“If there was anyone that needed to stay as far away from Haiti and Haitian politics and economics, it was Bill Clinton.”
Without Bill Clinton there is no Haiti. Rarely has the Republic entered the mainstream press since the January 12, 2010 earthquake without mention of the former US President. When it comes to Haiti, Clinton is omniscient, omnipotent, and omnipresent. In the days after the earthquake Clinton saturated the media with Haiti-related appearances on cable news networks, a spread in Esquire Magazine, a speech at the UN, and editorials in prominent newspapers. Clinton is the co-chair of the Interim Commission for the Reconstruction of Haiti. He is the UN Special Envoy for Haiti. And he is the co-director of the Clinton Bush Haiti Fund, a foundation involved in number of neoliberal economic initiatives in Haiti. Clinton justifies his involvement by saying he is “responding to the needs of Haitians.” But what needs? Which Haitians? And to what end?
There are very few critical appraisals of Clinton’s role in Haiti. It is easy to understand why. The liberal press is enchanted by the story of the Clintons’ “long standing commitment to Haiti” and often point to the history of their “love” for the country. The young, newly-wed Clintons honeymooned there in 1975 and are said to be enraptured by the republic’s culture and people.
However, white liberal sentimentality aside, Clinton’s oversized role in Haiti only makes sense when we remember that both the left and right see Haiti through deeply racist lenses. Haiti is locked within a myth of white liberal benevolence — how else do we explain the uncritical lionizing of Sean Penn or the now-compromised Paul Farmer, among others? While Haiti, it is presumed, cannot help its dysfunctional and incompetent self, Clinton is seen as Haiti’s CEO, its savior, its great white hope.
But Haiti has done more for Clinton than Clinton has done for Haiti.
Haiti was a policy bonanza for Bill Clinton during his presidency. In his 1992 presidential campaign, Clinton used U.S.-Haiti policy to differentiate himself from the first George Bush, castigating his administration for not providing asylum to fleeing Haitian refugees. Once in office, he continued not only the same racist policy of forcibly repatriating Haitian—but not Cuban—refugees, but also their indefinite detention at the notoriously brutal Guantanamo prison. Clinton’s first foreign military intervention also occurred in Haiti. In 1994, he sent 20,000 troops with the official purpose of restoring democracy and returning democratically-elect Jean Bertrand Aristide to power. They would remain until 1999.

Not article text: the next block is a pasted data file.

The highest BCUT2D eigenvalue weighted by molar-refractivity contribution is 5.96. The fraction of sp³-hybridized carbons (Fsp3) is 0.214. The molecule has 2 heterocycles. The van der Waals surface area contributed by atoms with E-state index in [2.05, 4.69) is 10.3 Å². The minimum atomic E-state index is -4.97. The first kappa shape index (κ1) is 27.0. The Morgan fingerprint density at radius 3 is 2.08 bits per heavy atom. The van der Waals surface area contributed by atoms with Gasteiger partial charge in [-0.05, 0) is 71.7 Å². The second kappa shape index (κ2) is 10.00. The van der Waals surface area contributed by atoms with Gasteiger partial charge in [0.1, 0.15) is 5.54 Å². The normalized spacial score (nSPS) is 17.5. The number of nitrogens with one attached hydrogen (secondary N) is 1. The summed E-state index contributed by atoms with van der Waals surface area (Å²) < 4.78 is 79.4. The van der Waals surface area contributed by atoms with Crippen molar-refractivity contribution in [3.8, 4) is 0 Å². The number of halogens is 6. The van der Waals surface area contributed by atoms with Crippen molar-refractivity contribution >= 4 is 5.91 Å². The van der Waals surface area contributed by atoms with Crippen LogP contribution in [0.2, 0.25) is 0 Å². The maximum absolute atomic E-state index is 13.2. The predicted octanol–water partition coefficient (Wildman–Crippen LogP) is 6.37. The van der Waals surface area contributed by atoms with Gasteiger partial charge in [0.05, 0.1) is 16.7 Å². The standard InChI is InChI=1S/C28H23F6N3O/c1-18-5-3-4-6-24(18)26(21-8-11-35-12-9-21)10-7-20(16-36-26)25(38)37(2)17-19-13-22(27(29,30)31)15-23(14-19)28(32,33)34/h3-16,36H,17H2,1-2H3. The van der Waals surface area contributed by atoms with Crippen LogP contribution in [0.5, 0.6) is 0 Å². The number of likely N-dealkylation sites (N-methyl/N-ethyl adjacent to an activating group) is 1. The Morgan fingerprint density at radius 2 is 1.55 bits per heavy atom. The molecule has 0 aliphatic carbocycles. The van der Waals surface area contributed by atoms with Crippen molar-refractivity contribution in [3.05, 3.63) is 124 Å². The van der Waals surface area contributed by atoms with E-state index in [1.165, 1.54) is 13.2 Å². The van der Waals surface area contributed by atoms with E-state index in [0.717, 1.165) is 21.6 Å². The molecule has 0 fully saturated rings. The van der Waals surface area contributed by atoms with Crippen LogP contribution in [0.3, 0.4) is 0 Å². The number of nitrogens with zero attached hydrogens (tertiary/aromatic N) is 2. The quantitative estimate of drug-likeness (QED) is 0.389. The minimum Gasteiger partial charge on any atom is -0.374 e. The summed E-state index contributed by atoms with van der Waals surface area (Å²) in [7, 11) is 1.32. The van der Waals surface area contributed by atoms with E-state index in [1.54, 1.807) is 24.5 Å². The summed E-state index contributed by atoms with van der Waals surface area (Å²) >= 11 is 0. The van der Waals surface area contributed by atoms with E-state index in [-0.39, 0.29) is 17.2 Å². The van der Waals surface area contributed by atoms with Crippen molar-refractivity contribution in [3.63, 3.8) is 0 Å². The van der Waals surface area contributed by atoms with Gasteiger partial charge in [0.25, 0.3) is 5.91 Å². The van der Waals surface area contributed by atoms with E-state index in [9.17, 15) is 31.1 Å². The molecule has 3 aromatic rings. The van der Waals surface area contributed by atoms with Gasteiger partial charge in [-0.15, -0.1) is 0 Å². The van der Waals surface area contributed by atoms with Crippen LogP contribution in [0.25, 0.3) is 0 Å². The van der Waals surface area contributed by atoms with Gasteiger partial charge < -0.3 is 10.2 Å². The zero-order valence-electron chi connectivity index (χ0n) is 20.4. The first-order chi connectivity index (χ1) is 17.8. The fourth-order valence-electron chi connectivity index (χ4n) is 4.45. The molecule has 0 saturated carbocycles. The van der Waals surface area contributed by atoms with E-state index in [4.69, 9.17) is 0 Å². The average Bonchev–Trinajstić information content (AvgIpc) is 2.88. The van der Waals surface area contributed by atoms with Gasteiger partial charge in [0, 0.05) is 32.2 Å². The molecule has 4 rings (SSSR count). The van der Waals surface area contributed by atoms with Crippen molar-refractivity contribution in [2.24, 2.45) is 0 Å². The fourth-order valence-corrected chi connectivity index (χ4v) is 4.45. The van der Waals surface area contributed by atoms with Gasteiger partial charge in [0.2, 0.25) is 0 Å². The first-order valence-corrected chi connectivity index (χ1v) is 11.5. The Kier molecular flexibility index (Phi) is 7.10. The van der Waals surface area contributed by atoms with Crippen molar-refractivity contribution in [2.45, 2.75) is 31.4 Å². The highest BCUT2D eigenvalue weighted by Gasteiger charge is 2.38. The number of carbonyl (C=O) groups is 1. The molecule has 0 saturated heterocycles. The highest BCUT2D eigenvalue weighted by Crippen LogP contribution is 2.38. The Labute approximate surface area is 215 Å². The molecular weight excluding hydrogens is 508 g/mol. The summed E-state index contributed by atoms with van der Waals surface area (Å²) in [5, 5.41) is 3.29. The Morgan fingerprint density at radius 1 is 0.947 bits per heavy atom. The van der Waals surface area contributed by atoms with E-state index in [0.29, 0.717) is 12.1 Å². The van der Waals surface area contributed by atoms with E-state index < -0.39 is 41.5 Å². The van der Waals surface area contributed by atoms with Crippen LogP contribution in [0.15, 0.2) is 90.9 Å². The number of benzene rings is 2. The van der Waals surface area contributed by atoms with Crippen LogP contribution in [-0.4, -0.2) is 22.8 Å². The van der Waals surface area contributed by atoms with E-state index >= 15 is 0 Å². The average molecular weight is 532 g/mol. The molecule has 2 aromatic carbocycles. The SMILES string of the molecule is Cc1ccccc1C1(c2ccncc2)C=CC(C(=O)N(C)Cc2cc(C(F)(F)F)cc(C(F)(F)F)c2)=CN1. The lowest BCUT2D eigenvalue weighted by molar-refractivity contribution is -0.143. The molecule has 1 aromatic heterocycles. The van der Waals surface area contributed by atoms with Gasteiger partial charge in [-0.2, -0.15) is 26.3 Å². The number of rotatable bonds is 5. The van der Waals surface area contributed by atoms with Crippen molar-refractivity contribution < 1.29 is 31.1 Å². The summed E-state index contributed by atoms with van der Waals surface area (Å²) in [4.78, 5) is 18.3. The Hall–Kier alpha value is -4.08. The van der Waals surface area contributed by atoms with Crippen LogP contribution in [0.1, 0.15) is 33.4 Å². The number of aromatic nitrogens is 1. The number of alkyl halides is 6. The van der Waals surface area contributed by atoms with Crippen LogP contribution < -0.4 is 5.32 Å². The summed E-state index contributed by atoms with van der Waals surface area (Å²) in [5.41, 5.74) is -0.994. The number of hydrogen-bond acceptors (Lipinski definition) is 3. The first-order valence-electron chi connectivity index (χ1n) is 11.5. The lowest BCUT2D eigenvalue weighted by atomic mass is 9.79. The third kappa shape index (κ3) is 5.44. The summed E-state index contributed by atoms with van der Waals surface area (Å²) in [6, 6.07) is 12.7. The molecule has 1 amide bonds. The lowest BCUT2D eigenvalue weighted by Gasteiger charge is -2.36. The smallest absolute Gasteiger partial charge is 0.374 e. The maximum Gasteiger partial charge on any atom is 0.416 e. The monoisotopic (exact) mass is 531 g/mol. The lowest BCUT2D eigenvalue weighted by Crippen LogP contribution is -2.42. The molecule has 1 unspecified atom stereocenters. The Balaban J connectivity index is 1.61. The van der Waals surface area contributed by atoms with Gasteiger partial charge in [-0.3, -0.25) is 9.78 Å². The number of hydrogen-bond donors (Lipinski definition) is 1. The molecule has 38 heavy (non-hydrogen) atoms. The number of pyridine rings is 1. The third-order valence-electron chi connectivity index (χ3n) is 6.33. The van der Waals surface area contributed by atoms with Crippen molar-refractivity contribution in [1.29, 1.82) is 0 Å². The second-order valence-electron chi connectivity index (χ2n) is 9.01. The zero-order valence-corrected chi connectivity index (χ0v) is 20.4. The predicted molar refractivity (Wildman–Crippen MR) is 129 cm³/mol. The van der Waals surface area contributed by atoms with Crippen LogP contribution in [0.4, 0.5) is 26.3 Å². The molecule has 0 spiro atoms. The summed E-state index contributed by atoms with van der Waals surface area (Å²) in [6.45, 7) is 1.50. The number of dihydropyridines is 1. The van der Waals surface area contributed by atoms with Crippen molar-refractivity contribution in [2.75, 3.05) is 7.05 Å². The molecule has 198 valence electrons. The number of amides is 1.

“When it comes to Haiti, Clinton is omniscient, omnipotent, and omnipresent.”
But this was really not about restoring Aristide, who was deposed in a CIA-backed coup; it was not about democracy because the administration worked with the military junta that overthrew Aristide. Clinton’s policy was also not about improving the lives of Haitians. The real goal was keeping order in Haiti as a means to stem the flow of Haitian refugees to Florida while also guaranteeing full access to the Haitian market and labour by U.S. business interests. Most importantly, Clinton imposed crucial conditions for Aristide’s return, forcing neoliberal economic policies—including the acceptance of an IMF loan package whose structural adjustment conditionalities included the dismantling of import tariffs and the repression of a minimum wage hike—that would ultimately destroy Haiti’s economic, and political, sovereignty. By dropping import tariffs and flooding the Haitian market with cheap, US-subsidized rice, the Clinton administration destroyed Haiti’s domestic rice production. Clinton recently admitted this fact in a cynical mea culpa.